The number of chain catsharks around the world has not been quantified as yet. However, given their Least Concern conservation status, the distribution of this shark species is stable as they are not caught for consumption but rather for display purposes in aquariums.

Where does a chain catshark live?

This bottom-dwelling chain dogfish occurs in the northwest and western Atlantic, the Gulf of Mexico, and parts of western Caribbean. Their habitat is the outer continental shelf and upper slope on rough sandy bottoms.

What is a chain catshark' habitat?

The habitat of this shark is found in the deep parts of the ocean and lies motionless during the day on rocky or rough bottoms. Being nocturnal, it is only at night that these sharks move around energetically.

Who does chain catshark live with?

This chain dogfish species does not live with any other fish and are solitary, spending their day resting on the rocky seabed.

How long does a chain catshark live?

As they are part of the catshark species, they live for a period of about 12-13 years. To estimate the age of a chain dogfish, scientists and researchers often count the rings on their vertebrates, similar to counting the rings on the trunk of a tree to estimate its years!

How do they reproduce?

The Scyliorhinus retifer species has a very elaborate reproduction process. The females are polygynandrous, meaning that they mate with several males. Mating generally occurs in places where there are structures such as gorgonians or manmade structures. The female uses these to deposit the embryos. From their observed behavior, the mature male shark bites the female until it gets a firm hold on her and then proceeds to wrap its body around the female for mating.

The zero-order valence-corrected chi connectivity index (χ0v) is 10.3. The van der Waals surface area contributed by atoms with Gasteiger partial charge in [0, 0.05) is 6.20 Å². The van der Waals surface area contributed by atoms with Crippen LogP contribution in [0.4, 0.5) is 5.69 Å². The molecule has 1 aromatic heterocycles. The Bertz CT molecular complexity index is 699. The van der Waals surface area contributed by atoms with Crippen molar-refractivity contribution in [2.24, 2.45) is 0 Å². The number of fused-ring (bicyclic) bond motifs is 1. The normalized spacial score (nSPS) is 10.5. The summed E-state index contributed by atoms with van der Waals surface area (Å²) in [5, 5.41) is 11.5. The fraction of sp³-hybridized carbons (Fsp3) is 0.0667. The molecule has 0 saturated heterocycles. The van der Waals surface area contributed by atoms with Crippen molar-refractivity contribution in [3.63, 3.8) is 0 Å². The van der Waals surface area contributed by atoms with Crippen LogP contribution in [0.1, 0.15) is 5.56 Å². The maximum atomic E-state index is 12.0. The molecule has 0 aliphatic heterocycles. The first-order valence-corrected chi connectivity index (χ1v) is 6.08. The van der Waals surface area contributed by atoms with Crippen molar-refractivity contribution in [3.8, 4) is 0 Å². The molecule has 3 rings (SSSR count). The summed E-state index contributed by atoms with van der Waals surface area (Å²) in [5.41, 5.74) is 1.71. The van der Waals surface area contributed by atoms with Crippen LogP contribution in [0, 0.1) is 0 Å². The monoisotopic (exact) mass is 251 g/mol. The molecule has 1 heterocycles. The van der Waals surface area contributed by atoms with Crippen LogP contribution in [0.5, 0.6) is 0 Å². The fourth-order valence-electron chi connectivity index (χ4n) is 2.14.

Chain catsharks are oviparous. This means that the embryo or egg develops outside the mother. Each pregnant female releases two box-shaped egg cases after an unknown gestation period. After about 250 days, the embryos emerge from their egg case and take 8-12 months to develop due to temperature variations in the environment. The young hatch from their egg cases after 7-12 months. The eggs are laid in pairs, and approximately 44-52 eggs are laid per year. These egg cases are also often referred to as a 'mermaid's purse'.

What is their conservation status?

 The conservation status of these catsharks is Least Concern by the IUCN and their distribution is quite stable in its range. Known to be fished for display purposes only, these sharks are not consumed by humans.

Chain Catshark Fun Facts

What does the chain catshark look like?